Between 1936 and 1941 Walker Evans and James Agee collaborated on one of the most provocative books in American literature, Let Us Now Praise Famous Men (1941). While at work on this book, the two also conceived another less well-known but equally important book project entitled Many Are Called. This three-year photographic study of subway passengers made with a hidden camera was first published in 1966, with an introduction written by Agee in 1940. Long out of print, Many Are Called is now being reissued with a new foreword and afterword and with exquisitely reproduced images from newly prepared digital scans. Many Are Called came to fruition at a slow pace. In 1938, Walker Evans began surreptitiously photographing people on the New York City subway. With his camera hidden in his coat—the lens peeking through a buttonhole—he captured the faces of riders hurtling through the dark tunnels, wrapped in their own private thoughts. By 1940-41, Evans had made over six hundred photographs and had begun to edit the series. The book remained unpublished until 1966 when The Museum of Modern Art mounted an exhibition of Evans’s subway portraits. This beautiful new edition—published in the centenary year of the NYC subway—is an essential book for all admirers of Evans’s unparalleled photographs, Agee’s elegant prose, and the great City of New York.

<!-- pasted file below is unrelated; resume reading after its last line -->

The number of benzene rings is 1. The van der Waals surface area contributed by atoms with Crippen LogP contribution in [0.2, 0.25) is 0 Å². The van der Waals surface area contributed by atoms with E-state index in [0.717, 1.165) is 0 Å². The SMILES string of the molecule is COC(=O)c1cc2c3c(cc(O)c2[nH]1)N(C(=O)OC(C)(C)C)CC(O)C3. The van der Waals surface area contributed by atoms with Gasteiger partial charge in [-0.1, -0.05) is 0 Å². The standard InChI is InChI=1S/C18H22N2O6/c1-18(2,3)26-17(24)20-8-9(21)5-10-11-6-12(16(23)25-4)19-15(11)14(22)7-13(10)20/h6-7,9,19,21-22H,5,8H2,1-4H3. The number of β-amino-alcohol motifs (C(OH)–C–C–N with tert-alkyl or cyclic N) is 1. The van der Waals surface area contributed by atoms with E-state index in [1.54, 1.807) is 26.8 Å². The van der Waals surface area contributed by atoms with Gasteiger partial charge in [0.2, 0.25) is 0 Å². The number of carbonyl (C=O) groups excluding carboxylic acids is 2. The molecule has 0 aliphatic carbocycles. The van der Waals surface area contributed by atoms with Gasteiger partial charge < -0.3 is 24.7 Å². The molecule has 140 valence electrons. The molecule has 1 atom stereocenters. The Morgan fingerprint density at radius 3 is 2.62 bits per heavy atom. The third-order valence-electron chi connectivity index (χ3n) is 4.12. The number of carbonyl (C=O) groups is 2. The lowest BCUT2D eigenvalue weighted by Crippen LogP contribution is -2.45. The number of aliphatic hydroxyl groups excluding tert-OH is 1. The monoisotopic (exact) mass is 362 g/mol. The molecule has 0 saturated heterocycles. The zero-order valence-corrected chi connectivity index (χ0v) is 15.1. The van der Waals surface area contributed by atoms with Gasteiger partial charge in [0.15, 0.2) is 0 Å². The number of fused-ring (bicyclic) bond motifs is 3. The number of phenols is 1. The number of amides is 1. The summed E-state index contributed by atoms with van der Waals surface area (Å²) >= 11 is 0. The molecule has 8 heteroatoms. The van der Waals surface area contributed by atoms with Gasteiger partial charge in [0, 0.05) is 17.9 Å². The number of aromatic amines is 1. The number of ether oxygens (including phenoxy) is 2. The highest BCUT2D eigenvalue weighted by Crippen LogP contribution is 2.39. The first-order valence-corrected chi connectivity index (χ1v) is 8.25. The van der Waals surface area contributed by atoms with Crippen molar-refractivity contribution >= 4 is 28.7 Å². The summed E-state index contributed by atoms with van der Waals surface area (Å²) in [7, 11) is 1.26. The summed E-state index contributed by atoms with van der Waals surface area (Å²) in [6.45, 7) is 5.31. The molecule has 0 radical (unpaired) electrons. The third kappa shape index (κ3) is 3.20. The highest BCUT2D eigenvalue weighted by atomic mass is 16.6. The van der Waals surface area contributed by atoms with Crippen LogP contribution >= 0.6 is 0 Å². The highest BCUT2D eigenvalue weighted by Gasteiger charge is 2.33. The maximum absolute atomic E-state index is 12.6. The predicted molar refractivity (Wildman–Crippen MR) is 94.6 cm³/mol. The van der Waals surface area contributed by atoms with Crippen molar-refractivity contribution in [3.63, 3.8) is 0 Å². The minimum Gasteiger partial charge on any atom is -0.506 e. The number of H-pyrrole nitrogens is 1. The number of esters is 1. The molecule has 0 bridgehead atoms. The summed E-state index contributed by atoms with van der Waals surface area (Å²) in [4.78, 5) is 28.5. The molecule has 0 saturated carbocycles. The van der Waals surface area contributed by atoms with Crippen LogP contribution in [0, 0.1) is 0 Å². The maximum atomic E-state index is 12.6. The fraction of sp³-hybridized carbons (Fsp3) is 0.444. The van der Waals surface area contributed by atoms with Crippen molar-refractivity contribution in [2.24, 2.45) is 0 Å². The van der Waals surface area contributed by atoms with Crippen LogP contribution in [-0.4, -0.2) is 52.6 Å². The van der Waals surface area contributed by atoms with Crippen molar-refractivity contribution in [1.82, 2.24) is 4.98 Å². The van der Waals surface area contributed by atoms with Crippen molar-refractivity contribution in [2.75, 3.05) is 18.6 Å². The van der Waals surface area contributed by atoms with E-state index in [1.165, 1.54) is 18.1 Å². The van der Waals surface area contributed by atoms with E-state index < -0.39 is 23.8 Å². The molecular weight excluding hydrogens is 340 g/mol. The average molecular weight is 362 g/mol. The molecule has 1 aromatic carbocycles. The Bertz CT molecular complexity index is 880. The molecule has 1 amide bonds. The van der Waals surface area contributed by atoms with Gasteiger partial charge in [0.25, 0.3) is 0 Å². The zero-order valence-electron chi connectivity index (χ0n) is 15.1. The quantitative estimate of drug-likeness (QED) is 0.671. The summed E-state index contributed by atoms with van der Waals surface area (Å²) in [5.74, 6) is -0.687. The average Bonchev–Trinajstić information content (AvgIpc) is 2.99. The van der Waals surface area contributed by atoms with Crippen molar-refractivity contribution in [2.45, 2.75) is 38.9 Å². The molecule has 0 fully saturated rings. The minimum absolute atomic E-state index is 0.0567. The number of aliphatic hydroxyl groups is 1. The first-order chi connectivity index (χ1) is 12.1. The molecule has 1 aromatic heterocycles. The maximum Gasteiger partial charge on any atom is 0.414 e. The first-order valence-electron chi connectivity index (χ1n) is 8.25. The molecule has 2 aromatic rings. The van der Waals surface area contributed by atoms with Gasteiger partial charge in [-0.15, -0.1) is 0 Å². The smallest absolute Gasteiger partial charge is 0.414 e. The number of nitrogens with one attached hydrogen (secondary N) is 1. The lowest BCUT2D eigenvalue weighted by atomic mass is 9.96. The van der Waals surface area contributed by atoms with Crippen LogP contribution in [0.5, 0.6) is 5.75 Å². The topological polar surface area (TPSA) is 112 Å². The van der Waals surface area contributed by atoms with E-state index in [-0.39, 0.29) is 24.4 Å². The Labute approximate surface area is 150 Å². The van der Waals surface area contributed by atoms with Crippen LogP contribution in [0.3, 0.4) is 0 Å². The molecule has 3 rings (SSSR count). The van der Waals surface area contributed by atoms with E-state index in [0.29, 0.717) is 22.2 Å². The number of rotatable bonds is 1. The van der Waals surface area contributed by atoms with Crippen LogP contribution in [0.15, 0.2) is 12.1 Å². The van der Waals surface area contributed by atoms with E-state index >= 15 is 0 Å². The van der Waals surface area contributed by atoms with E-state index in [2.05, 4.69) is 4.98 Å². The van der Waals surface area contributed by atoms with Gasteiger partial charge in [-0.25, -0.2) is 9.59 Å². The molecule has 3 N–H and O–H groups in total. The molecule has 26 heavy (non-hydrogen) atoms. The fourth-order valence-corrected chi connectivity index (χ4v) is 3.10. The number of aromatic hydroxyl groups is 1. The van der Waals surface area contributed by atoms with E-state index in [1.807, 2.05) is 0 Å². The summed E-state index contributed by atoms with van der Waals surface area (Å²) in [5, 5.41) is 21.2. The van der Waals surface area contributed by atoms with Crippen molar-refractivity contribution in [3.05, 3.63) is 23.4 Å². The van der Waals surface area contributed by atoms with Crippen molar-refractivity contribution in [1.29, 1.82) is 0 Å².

Luc Sante, author of Low Life, Evidence, and The Factory of Facts, is Visiting Professor of Writing and the History of Photography at Bard College; Jeff L. Rosenheim, Associate Curator, Department of Photographs, The Metropolitan Museum of Art, is the editor of Unclassified: A Walker Evans Anthology and Walker Evans: Polaroids and was the main contributor to the Metropolitan’s exhibition catalogue Walker Evans (2000).
“[New York City subway riders] are members of every race and nation of the earth. They are of all ages, of all temperaments, of all classes, of almost every imaginable occupation. . . . Each, also, is an individual existence, as matchless as a thumbprint or a snowflake.” —James Agee, from the introduction